Review: Moby Dick (Union Theatre)

Andrew Wright helms the revival of this take on Herman Melville’s classic novel

It's jolly considerate of the producers to provide a synopsis of Herman Melville's epic novel Moby Dick on every seat at the Union, where the musical version is enjoying a 25th anniversary revival. It might prove helpful in case you're attempting to spot any correlation between the plot outline provided and the insane spectacle unfolding in front of you or, if you're sitting on one of the school benches at the front, all around you.

In fact the synopsis is part of the programme for this fundraising performance by the girls of fictitious St Godleys School; there are also some hilarious notes on the exotically named cast members (including, if you will, Fonda Cox, Charity Case and Daisy Mae Blow) and a personal message from headmistress Dame Rhoda Hottie. It's a fun concept and it certainly works better in this intimate space than it did a quarter of a century ago in the massively overblown original staging at the Piccadilly, where it gained notoriety for being Cameron Mackintosh's first flop after huge successes such as Cats and Phantom (both of which are somewhat tiresomely spoofed here).

Yes, Moby Dick The Musical is a far cry from the po-faced, brine-soaked classic of treachery and obsession dreamt up by Melville. Rather it is a crazed mash-up of St Trinians and Rocky Horror, the entire auditorium transformed into a school hall, with somersaulting schoolgirls in every corner, and lashings of audience participation (avoid the front benches if that's not your sort of thing: on press night, '80s pop star Sinitta was coerced into making an unscheduled guest appearance actually AS the Good Ship Pequod no less.)

The poppy, bouncy score is by Hereward Kaye and Robert Longden, both also responsible for the book which seems to have not been written so much as hurled against a wall and then inspected to see what stuck. This haphazard, devil-may-care approach works well for the initial 45 minutes or so. However, it becomes exhausting in the over-long second half, where lip service is paid to some of the meatier aspects of the original novel, such as an attempted mutiny led by first mate Starbuck (there is a running joke about coffee that you probably don't need me to even describe for you) and Captain Ahab's ultimate demise in the jaws of his nemesis whale.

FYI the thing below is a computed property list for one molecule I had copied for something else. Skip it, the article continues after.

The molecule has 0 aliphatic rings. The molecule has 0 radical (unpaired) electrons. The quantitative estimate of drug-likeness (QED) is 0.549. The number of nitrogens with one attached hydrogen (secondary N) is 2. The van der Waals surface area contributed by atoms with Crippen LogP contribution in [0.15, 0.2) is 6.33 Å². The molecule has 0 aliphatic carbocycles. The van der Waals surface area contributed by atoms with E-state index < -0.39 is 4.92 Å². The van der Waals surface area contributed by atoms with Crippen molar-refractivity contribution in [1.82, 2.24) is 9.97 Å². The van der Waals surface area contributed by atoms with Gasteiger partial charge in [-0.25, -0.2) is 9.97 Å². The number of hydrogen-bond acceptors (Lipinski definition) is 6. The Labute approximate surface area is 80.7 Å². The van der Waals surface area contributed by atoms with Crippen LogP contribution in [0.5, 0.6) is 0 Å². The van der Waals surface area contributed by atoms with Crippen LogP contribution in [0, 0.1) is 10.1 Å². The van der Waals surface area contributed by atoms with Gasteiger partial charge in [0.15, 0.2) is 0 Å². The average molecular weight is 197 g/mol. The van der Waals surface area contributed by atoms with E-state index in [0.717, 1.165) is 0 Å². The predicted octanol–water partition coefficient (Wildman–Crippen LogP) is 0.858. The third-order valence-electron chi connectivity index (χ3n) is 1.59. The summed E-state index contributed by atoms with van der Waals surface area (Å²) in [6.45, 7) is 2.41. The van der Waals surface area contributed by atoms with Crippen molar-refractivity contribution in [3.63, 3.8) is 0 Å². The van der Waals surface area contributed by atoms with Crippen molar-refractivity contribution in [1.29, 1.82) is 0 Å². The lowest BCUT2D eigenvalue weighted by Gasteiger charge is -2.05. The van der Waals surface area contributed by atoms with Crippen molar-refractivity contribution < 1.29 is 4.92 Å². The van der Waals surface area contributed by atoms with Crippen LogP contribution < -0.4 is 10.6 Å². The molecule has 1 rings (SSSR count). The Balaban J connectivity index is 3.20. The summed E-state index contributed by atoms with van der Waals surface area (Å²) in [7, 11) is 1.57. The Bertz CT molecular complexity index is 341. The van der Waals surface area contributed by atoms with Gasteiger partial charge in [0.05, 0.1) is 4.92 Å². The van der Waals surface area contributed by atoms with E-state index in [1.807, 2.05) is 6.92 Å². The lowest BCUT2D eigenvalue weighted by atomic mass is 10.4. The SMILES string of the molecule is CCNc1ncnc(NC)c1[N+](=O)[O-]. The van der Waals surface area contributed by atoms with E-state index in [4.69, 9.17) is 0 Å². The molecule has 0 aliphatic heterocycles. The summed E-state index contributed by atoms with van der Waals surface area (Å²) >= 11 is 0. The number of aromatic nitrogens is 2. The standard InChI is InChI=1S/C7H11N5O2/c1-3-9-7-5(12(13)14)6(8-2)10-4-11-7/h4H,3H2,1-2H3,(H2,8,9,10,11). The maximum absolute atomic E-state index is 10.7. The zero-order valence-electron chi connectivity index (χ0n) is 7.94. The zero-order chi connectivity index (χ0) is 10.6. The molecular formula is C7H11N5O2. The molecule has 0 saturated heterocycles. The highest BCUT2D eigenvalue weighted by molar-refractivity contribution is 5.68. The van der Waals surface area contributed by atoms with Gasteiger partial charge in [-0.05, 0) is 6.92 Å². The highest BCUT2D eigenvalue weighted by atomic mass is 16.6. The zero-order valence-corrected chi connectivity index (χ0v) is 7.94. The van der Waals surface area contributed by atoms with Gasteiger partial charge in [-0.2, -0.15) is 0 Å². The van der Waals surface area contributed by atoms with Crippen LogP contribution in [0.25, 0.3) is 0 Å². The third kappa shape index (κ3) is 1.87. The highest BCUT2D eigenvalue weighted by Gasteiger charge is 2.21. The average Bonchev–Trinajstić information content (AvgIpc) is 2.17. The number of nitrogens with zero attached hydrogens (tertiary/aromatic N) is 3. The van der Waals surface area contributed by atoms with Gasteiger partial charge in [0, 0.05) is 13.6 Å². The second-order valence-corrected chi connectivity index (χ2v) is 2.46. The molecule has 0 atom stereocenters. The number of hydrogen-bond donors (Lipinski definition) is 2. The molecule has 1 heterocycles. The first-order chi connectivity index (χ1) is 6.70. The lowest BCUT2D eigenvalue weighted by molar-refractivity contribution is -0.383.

Andrew Wright's high energy production has many wonderfully inventive touches such as a sea battle enacted in an inflatable paddling pool, and an entire ship being conjured up out of some ropes, a sheet, a gymnasium vaulting horse and a step ladder. It suffers though, much like the show itself, from seldom being quite as camp and funny as it thinks it is.

The hard-working, strong-voiced cast give it their all, mugging shamelessly and dancing up a storm. Ultimately though, for all their good humoured high spirits and undeniable talent, one longs for them to stop trying quite so hard. Brenda Edwards sings like a true diva as Ahab's long lost Esta, although the ongoing gag regarding her fury at being written out of the story so early on runs out of steam pretty quickly. Rachel Ann Rayham as school swot Dinah Sores (geddit?!) playing narrator Ishmael has a gorgeous voice and nice comic timing, while Perola Congo is delightful as her "primitive" sidekick Queequeg.

The bona fide star performance of the night comes from Anton Stephans, magnificently funny as raddled headmistress Dame Rhoda -all faux gentility and wonky spectacles – who gives herself the plum role of deranged Captain Ahab. With a manic gleam in his (her?) eye and an unerring understanding of exactly how much tongue should be left in cheek, Stephans is an eccentric, compelling delight. He also, in numbers like the act two ear-worm "Can't Keep Out The Night", unleashes a formidable voice. The moments when the production truly takes comic and musical wing tend to be Stephans'.

Although it undoubtedly outstays its welcome, this raucous, good-natured romp is worth a look for the outrageous lead performance and for anybody who saw the original version and wants to encounter this silly but catchy score again. Just don't go expecting to come out knowing any more about the plot of Moby Dick (the novel) than you did going in.

Moby Dick runs at the Union Theatre until 12 November.